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No record of registered nurse who claims Bell’s palsy after vaccine

December 31, 2020 GMT

CLAIM: A registered nurse named Khalilah Mitchell in Nashville, Tennessee, received the COVID-19 vaccine and developed Bell’s palsy because of it. 

AP’S ASSESSMENT: False. The Tennessee Department of Health confirmed to The Associated Press that there is no record of a registered nurse under that name. Though four people in the Pfizer COVID-19 vaccine trial and three people in the Moderna trial who received vaccines reported Bell’s palsy, a disorder that causes paralysis on one side of the face and is temporary for most people, at this time, the U.S. Food and Drug Administration has not established a link between the vaccines and the condition. 


THE FACTS: Last week, a video began circulating on social media of a woman who identified herself as a registered nurse named Khalilah Mitchell. In the video, the woman is sitting in a dimly lit room, wearing a face mask. She later removes the face mask to reveal what appears to be weakness in the left side of her face. 

“I am a registered nurse in Nashville, Tennessee, and my name is Khalilah Mitchell,” she says in the video. “I’m reaching out to everyone about the COVID-19 vaccination. I recently took the COVID-19 vaccination...after the shot, I felt fine. But within three days, I went to the doctor because I had problems with my face -- the whole left side of my face actually. I have Bell’s palsy now.” 

“Please America, they do not care about us. Do not take this vaccination,” she says. 

The video was posted on Instagram, Twitter, Facebook and YouTube. On Dec. 25, a Facebook user reposted the video with Greek subtitles on Newtube, which was shared widely on social media.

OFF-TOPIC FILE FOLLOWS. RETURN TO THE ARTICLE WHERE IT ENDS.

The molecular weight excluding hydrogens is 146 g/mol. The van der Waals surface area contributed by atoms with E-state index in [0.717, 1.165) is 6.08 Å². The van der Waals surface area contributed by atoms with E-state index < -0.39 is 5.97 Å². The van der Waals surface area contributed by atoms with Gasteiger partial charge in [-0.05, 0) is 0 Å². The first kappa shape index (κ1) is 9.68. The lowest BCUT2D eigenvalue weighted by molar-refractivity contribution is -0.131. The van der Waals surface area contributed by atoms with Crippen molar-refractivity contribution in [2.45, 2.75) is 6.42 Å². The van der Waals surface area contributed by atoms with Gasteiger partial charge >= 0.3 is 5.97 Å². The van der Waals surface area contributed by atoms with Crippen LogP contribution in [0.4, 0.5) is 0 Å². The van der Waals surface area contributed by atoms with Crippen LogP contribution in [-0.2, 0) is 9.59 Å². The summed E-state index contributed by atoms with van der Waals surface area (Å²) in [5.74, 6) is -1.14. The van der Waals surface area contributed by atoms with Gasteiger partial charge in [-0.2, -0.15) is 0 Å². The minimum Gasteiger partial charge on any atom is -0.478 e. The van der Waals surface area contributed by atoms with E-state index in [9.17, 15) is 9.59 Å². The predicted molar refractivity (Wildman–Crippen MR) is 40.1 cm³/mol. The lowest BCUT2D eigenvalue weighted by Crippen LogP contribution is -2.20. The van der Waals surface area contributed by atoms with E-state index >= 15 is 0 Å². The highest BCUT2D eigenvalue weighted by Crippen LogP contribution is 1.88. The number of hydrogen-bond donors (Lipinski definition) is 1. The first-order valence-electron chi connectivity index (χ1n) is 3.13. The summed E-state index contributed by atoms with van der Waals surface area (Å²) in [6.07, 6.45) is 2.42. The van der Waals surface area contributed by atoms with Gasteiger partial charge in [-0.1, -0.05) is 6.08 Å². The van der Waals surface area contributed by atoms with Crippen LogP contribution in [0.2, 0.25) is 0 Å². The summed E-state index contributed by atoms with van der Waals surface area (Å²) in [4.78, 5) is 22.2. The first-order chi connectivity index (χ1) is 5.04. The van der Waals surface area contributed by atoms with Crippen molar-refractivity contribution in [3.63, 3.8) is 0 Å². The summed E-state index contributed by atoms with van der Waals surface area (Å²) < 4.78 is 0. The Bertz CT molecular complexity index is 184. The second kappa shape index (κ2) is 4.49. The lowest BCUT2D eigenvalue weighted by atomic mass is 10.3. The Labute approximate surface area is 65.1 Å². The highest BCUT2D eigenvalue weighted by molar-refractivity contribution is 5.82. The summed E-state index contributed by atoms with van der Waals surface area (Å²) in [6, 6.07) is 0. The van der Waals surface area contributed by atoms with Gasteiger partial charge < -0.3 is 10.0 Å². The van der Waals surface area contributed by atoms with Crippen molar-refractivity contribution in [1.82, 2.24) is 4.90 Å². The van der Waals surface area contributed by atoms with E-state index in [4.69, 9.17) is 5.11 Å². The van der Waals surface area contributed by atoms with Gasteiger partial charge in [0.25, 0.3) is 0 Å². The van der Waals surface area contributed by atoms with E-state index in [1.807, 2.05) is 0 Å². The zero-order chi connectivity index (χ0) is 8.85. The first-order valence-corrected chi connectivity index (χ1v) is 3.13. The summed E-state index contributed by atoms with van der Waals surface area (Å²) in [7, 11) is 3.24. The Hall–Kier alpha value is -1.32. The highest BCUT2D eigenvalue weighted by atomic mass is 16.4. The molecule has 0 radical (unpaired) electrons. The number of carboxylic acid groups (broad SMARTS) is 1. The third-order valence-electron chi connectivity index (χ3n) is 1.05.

“**Black nurse takes vaccine and this is what happens...**” a Facebook post sharing the video stated. The post had over 9,000 shares.

“Registered Nurse in Tennessee USA. Her own words only days later after receiving the .s.h.o.t. What are your thoughts on this?” another Facebook user who shared the video wrote. The post had over 3,500 shares. 

But details from the video do not add up. Shelley Walker, a spokeswoman with the Tennessee Department of Health told the AP in an email, “We have no record of anyone by that name in our health professional licensure system.” 


The video provides no details as to where and who administered the vaccine, nor does she say where she works. 

The Associated Press reached out to the woman on social media but did not hear back at the time of publication. On Facebook, she listed her last job as working in a bakery in Nashville. The AP could not verify that she received the vaccine. 

In Tennessee, the current vaccine rollout is focused on health care workers, including in-patient providers, first responders, and staff members and residents of long-term care facilities. The vaccine is being offered through employers, health departments or hospitals, the AP reported. Nearly 80,000 people in Tennessee have been vaccinated as of Dec. 29. 

“COVID-19 vaccine supplies remain limited at this time, and approved providers of the vaccine are administering it in order of priority as described in our COVID-19 Vaccination Plan,” Walker said. 

While four people who received the vaccine in the Pfizer trial did report Bell’s palsy, experts say that number of cases is consistent with the general population and there is no definite link at this time suggesting the condition was caused by the vaccine. None of the participants who received the placebo reported the condition. 

An FDA briefing on the Pfizer-BioNTech vaccine published on Dec. 10 noted that “The observed frequency of reported Bell’s palsy in the vaccine group is consistent with the expected background rate in the general population, and there is no clear basis upon which to conclude a causal relationship at this time.”

Out of 30,000 people who were part of the Moderna COVID-19 vaccine trial, three participants who were vaccinated developed Bell’s palsy, along with one person in the placebo group. “Currently available information is insufficient to determine a causal relationship with the vaccine,” states an FDA briefing document on the Moderna vaccine.

The FDA recommends monitoring people who receive the COVID-19 vaccine for possible cases of Bell’s palsy, even though there’s no established link between the vaccine and the condition.


This is part of The Associated Press’ ongoing effort to fact-check misinformation that is shared widely online, including work with Facebook to identify and reduce the circulation of false stories on the platform.

Here’s more information on Facebook’s fact-checking program: